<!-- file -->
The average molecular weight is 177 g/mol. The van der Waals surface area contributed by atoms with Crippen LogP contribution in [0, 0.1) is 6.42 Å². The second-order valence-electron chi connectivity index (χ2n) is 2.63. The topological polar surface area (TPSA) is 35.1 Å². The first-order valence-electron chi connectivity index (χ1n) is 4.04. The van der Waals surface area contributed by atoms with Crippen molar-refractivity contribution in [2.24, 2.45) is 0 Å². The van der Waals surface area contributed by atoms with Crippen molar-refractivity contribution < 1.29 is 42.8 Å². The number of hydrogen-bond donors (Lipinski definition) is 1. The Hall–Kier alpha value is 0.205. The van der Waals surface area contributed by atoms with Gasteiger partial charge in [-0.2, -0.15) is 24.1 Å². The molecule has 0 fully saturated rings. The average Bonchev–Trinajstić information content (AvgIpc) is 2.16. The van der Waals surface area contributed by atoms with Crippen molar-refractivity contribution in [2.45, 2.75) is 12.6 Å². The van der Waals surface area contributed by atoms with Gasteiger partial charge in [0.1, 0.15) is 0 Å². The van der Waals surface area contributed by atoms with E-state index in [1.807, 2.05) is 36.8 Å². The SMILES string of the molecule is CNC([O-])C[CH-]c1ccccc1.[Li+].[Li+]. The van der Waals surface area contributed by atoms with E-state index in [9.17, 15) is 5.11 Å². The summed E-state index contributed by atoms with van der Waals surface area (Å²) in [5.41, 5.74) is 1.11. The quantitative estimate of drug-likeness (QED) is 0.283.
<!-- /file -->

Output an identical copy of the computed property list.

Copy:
The average molecular weight is 177 g/mol. The van der Waals surface area contributed by atoms with Crippen LogP contribution in [0, 0.1) is 6.42 Å². The second-order valence-electron chi connectivity index (χ2n) is 2.63. The topological polar surface area (TPSA) is 35.1 Å². The first-order valence-electron chi connectivity index (χ1n) is 4.04. The van der Waals surface area contributed by atoms with Crippen molar-refractivity contribution in [2.24, 2.45) is 0 Å². The van der Waals surface area contributed by atoms with Crippen molar-refractivity contribution < 1.29 is 42.8 Å². The number of hydrogen-bond donors (Lipinski definition) is 1. The Hall–Kier alpha value is 0.205. The van der Waals surface area contributed by atoms with Gasteiger partial charge in [-0.2, -0.15) is 24.1 Å². The molecule has 0 fully saturated rings. The average Bonchev–Trinajstić information content (AvgIpc) is 2.16. The van der Waals surface area contributed by atoms with Crippen molar-refractivity contribution in [2.45, 2.75) is 12.6 Å². The van der Waals surface area contributed by atoms with Gasteiger partial charge in [0.1, 0.15) is 0 Å². The van der Waals surface area contributed by atoms with E-state index in [1.807, 2.05) is 36.8 Å². The SMILES string of the molecule is CNC([O-])C[CH-]c1ccccc1.[Li+].[Li+]. The van der Waals surface area contributed by atoms with E-state index in [9.17, 15) is 5.11 Å². The summed E-state index contributed by atoms with van der Waals surface area (Å²) in [5.41, 5.74) is 1.11. The quantitative estimate of drug-likeness (QED) is 0.283.